Possible software that would do this for a hard drive would include antivirus software, encryption software, possibly some types of backup software, Windows AIK, and malware

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Good call. I have the following in the event viewer: "The file system structure on the disk is corrupt and unusable. Please run the chkdsk utility on the volume OS." (Event ID 55) Still not sure why it's happening, though. –  tghw Apr 27 '11 at 12:24
    
If Windows is interrupted while it's updating things on the disk that it uses to look up files and find free space, like MFT records, then you might get things about chkdsk on reboot. See my edit above for more information as well. –  ultrasawblade Apr 27 '11 at 15:18
    
Taking into account 'couple weeks of uptime', I guess some I/O or filter driver might be failing and getting unloaded; maybe the DMA HDD access is reverted to one of the PIO modes - which could explain the very slow shutdown. I'm not sure Windows-7 was initially designed for 'couple weeks of uptime'. –  chronos Apr 30 '11 at 23:20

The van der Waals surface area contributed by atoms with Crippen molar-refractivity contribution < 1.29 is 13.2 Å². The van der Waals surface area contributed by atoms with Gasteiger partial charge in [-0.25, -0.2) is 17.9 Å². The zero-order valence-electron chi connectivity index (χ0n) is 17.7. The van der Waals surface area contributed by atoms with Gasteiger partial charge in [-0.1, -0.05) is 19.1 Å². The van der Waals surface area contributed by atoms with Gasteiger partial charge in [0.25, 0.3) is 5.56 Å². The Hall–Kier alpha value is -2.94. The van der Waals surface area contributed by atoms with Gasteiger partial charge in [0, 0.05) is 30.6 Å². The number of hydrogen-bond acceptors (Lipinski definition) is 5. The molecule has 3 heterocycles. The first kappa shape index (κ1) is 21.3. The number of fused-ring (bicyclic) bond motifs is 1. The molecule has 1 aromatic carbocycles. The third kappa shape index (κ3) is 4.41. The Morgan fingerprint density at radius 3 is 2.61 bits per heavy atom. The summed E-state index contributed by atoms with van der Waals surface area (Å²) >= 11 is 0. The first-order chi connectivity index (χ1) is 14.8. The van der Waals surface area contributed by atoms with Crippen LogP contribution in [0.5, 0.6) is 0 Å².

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I heard about someone having a similar issue before. It turned out that their motherboard only supported SATA version 1 and the hard drive was trying to run at SATA version 2 speeds. He ended up fixing the issue by down-throttling the hard drive to 150 MB/s using the pin OPT1 (works on Western Digital drives). If this was the case, you'd notice some abnormal-looking graphs using the HD Tune benchmark (such as reaching a peak and constantly dropping down to 0). The benchmark gives better results when the hard drive is not being used for anything else. The Average transfer rate should be around 100 MB/s for relatively new desktop computers.